Torey Lovullo reflects on Rusney Castillo's first year with the Red Sox

It hasn't always been easy for Rusney Castillo, but the free agent from Cuba has improved in his first year with the Red Sox. Michael Dwyer/AP

BOSTON -- Sunday marks the one-year anniversary of the Boston Red Sox signing Rusney Castillo. The native of Cuba was inked to a record deal for total dollars to a free-agent amateur with a seven-year, $72.5 million deal.

It was a lot of dough to shell out for any prospect, let alone a player who, at the time, hadn’t played in almost two calendar years after defecting from Cuba. But a lot has changed in a year. When Castillo arrived last year, the team under then-general manager Ben Cherington binged on outfielders at the trade deadline. Yoenis Cespedes and Allen Craig (although still with the organization) have come and gone.

A little less than a month after signing, Castillo, now 28, made his Red Sox debut, going 1-for-4 in a 9-1 loss to the Pittsburgh Pirates on Sept. 17. The learning curve has continued for Castillo into the 2015 season after playing just 10 games with Boston last year. There have been flashes of his potential as well as a smattering of frustrating moments with mental mistakes in the field and while running the bases. Castillo has put up a .286/.318/.415 line for a .733 OPS in 46 games since being called up from Triple-A Pawtucket for the first time this season in May.

Before Saturday’s game against the Kansas City Royals, Red Sox interim manager Torey Lovullo took some time to look back on Castillo’s development to date.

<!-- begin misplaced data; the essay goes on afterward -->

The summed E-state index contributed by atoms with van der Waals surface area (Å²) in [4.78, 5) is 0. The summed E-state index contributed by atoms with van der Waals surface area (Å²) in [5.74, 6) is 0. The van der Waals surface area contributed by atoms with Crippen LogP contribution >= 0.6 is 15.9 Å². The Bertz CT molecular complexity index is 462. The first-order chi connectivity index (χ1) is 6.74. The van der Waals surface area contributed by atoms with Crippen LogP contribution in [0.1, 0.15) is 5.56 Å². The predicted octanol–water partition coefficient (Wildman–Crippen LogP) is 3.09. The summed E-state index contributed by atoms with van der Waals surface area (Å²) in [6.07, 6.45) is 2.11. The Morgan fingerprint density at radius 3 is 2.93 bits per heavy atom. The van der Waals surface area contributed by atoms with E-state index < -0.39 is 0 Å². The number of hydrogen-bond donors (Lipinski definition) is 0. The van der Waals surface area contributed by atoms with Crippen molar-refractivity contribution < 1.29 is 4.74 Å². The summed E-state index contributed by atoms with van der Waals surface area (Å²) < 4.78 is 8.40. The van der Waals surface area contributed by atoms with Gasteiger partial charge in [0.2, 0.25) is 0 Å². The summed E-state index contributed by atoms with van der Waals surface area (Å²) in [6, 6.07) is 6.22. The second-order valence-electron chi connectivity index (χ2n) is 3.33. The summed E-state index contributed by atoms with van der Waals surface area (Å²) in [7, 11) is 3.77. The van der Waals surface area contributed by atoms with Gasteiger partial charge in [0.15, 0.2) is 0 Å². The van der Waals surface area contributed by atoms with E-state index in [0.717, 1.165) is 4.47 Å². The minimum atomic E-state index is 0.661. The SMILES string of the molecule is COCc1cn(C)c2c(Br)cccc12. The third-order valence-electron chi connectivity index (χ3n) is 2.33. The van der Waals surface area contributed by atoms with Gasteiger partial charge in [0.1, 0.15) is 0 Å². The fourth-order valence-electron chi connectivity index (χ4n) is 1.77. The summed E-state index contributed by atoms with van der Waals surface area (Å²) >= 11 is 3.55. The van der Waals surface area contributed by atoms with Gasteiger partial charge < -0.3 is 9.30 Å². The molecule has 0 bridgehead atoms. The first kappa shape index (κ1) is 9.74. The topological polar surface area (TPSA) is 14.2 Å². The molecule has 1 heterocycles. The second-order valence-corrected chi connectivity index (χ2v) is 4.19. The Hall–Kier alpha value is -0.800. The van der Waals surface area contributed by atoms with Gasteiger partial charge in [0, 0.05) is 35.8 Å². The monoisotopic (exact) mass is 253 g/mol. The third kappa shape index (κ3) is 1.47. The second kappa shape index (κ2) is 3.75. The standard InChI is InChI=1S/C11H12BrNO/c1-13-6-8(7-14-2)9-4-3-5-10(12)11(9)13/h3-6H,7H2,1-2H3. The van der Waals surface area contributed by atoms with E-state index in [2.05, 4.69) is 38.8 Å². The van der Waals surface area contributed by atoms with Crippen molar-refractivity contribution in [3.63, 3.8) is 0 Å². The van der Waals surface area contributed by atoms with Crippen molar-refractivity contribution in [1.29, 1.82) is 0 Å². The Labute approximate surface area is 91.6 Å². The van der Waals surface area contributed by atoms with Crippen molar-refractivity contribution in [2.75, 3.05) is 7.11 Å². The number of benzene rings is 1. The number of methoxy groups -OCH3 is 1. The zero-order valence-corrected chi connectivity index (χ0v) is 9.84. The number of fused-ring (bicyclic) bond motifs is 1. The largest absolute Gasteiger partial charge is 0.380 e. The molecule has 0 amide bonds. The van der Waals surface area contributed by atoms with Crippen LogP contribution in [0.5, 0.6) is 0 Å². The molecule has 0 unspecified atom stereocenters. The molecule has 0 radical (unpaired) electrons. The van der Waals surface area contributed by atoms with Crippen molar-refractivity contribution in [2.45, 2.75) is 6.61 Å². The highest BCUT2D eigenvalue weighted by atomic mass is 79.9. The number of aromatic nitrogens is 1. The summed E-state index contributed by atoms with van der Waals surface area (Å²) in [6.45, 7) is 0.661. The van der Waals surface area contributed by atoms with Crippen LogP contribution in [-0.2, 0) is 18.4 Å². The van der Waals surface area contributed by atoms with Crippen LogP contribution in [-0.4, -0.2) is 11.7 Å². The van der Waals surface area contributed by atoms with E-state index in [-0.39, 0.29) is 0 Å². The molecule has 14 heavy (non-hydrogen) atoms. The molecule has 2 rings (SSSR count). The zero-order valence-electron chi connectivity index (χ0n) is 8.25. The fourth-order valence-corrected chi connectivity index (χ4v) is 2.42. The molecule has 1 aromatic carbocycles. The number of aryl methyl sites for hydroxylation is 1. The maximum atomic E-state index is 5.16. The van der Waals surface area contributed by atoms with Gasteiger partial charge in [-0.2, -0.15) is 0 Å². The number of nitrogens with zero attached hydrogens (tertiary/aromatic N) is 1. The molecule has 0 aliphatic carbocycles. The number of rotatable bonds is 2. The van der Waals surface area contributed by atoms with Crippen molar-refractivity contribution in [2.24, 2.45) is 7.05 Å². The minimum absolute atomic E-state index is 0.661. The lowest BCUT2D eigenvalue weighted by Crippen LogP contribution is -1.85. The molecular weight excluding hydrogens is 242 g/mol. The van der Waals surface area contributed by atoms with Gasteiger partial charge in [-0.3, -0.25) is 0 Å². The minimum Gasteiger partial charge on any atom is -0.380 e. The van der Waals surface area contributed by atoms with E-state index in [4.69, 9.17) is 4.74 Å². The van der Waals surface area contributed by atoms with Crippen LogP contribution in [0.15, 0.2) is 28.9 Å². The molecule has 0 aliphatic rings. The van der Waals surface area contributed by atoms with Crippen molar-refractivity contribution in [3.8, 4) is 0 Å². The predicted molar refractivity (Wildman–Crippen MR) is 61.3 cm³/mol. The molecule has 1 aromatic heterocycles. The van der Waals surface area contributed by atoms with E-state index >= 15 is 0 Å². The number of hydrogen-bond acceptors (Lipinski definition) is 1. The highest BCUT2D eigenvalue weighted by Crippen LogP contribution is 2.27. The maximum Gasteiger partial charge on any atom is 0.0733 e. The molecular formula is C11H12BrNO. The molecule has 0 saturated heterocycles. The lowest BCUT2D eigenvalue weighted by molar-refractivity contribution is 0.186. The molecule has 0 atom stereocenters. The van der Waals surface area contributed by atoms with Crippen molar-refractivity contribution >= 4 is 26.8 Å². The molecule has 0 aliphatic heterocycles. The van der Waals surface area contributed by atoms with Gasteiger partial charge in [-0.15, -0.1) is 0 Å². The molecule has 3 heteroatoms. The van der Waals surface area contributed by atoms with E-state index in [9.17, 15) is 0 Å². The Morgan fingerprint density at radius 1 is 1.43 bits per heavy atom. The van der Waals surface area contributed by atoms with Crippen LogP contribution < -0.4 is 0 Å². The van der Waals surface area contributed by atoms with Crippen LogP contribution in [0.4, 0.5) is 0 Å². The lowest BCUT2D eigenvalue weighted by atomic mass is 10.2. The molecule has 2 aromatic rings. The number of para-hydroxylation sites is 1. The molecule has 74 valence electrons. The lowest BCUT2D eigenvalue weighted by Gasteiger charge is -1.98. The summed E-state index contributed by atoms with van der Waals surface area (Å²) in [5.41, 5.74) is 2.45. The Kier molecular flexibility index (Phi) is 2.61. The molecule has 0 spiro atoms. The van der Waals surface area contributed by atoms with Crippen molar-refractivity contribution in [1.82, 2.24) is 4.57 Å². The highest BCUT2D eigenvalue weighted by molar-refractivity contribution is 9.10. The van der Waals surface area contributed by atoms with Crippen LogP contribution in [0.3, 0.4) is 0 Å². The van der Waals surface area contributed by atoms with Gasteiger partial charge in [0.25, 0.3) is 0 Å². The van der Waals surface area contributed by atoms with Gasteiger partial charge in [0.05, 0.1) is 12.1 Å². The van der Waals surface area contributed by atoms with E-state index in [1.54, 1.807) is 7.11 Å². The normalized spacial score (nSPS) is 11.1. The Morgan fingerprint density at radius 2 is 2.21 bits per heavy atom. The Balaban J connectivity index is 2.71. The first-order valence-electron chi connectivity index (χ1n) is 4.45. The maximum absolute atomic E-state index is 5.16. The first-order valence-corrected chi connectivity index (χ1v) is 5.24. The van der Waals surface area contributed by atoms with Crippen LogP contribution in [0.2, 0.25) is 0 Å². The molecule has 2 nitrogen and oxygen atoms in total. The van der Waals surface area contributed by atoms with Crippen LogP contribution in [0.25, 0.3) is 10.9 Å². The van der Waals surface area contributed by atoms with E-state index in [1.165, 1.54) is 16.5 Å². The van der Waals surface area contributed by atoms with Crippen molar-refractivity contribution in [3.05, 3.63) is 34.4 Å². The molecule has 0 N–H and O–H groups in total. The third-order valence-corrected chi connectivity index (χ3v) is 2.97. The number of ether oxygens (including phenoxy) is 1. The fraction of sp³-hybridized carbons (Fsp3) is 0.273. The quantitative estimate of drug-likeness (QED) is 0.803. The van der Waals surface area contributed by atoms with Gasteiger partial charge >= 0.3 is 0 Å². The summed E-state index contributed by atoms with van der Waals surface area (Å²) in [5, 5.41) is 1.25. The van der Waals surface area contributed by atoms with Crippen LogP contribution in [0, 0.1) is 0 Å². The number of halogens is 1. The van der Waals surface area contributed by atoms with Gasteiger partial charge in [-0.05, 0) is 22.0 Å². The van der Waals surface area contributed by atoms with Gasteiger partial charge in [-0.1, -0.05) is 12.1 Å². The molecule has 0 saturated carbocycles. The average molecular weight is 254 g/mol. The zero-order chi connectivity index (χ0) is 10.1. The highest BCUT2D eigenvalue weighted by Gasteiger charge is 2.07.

“He came to us very raw,” said Lovullo, who was operating as John Farrell’s bench coach at the time of Castillo’s arrival last year. “It was kind of like a try-out camp with his potential. He was strong, he was physical, but he had to get back into the baseball shape that you see today.”

Castillo, who played five years for Ciego de Avila in Cuba’s Serie Nacional, was first noticed on the international stage during baseball’s World Cup in Oct. 2011, when he hit .512 with eight extra-base hits, including two home runs, in 10 games.

Little is known to this day about the details of his defection from Cuba. After arriving in the United States last year with his wife and five-year-old daughter, Castillo was living with a relative outside of Miami. He worked out for a period of about a month before Roc Nation Sports -- the agency founded by Jay-Z that represents Castilllo -- held an open showcase with 28 of 30 major league teams in attendance. The Red Sox reportedly had had interest in Castillo previously and were tracking his international appearances dating back to 2012.

“I know he didn’t play a lot of organized baseball before joining us last year,” Lovullo said. “Transitioning into this year, he had a lot of injuries that he was fighting through.”

That only contributed to the organization’s decision to start Castillo at Triple-A for the beginning of the season. There have been other hurdles for Castillo to adapt to while becoming acclimated to both major league life and living in the United States. But Lovullo said those have been closed steadily with each day Castillo has spent in Boston.

“He’s going to get there because he’s a kid that has great aptitude,” Lovullo said. “There’s a little bit of a language barrier, but that is decreasing, and he pays attention and he cares.”

Castillo’s shown his comfort of late at the plate. He was riding a seven-game hitting streak heading into Saturday night’s game, with an on-base streak stretching 12 games. Since his July 27 recall, Castillo is hitting .342 with a .548 slugging percentage.

“He represents a lot of the things that we want as a Boston Red Sox,” Lovullo said.